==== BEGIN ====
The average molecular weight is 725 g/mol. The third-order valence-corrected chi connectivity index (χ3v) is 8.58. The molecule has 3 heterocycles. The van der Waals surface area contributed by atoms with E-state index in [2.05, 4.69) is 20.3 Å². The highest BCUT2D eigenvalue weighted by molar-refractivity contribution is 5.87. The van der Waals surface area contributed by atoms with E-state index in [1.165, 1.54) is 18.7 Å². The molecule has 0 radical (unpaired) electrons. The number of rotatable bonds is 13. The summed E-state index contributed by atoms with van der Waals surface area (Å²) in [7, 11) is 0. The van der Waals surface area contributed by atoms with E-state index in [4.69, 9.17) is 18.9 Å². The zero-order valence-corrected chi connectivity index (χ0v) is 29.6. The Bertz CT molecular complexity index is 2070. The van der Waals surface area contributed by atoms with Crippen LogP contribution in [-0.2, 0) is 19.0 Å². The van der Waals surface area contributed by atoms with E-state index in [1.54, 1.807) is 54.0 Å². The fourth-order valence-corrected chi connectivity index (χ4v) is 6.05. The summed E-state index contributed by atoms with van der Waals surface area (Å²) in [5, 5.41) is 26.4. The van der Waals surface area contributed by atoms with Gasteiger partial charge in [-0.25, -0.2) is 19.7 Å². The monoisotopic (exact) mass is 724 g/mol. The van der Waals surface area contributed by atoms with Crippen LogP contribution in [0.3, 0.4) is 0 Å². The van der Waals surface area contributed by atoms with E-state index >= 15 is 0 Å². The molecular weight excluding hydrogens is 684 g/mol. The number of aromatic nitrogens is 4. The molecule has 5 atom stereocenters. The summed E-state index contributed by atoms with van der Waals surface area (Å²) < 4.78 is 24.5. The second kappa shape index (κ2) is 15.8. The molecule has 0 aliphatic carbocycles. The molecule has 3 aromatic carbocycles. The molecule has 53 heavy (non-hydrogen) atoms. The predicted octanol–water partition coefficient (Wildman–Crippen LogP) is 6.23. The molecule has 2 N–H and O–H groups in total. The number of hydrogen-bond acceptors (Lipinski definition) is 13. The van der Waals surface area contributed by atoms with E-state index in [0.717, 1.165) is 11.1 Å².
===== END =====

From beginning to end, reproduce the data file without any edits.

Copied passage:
The average molecular weight is 725 g/mol. The third-order valence-corrected chi connectivity index (χ3v) is 8.58. The molecule has 3 heterocycles. The van der Waals surface area contributed by atoms with E-state index in [2.05, 4.69) is 20.3 Å². The highest BCUT2D eigenvalue weighted by molar-refractivity contribution is 5.87. The van der Waals surface area contributed by atoms with E-state index in [1.165, 1.54) is 18.7 Å². The molecule has 0 radical (unpaired) electrons. The number of rotatable bonds is 13. The summed E-state index contributed by atoms with van der Waals surface area (Å²) in [7, 11) is 0. The van der Waals surface area contributed by atoms with E-state index in [4.69, 9.17) is 18.9 Å². The zero-order valence-corrected chi connectivity index (χ0v) is 29.6. The Bertz CT molecular complexity index is 2070. The van der Waals surface area contributed by atoms with Crippen LogP contribution in [-0.2, 0) is 19.0 Å². The van der Waals surface area contributed by atoms with E-state index in [1.54, 1.807) is 54.0 Å². The fourth-order valence-corrected chi connectivity index (χ4v) is 6.05. The summed E-state index contributed by atoms with van der Waals surface area (Å²) in [5, 5.41) is 26.4. The van der Waals surface area contributed by atoms with Gasteiger partial charge in [-0.25, -0.2) is 19.7 Å². The monoisotopic (exact) mass is 724 g/mol. The van der Waals surface area contributed by atoms with Crippen LogP contribution in [0.3, 0.4) is 0 Å². The van der Waals surface area contributed by atoms with E-state index >= 15 is 0 Å². The molecular weight excluding hydrogens is 684 g/mol. The number of aromatic nitrogens is 4. The molecule has 5 atom stereocenters. The summed E-state index contributed by atoms with van der Waals surface area (Å²) < 4.78 is 24.5. The second kappa shape index (κ2) is 15.8. The molecule has 0 aliphatic carbocycles. The molecule has 3 aromatic carbocycles. The molecule has 53 heavy (non-hydrogen) atoms. The predicted octanol–water partition coefficient (Wildman–Crippen LogP) is 6.23. The molecule has 2 N–H and O–H groups in total. The number of hydrogen-bond acceptors (Lipinski definition) is 13. The van der Waals surface area contributed by atoms with E-state index in [0.717, 1.165) is 11.1 Å².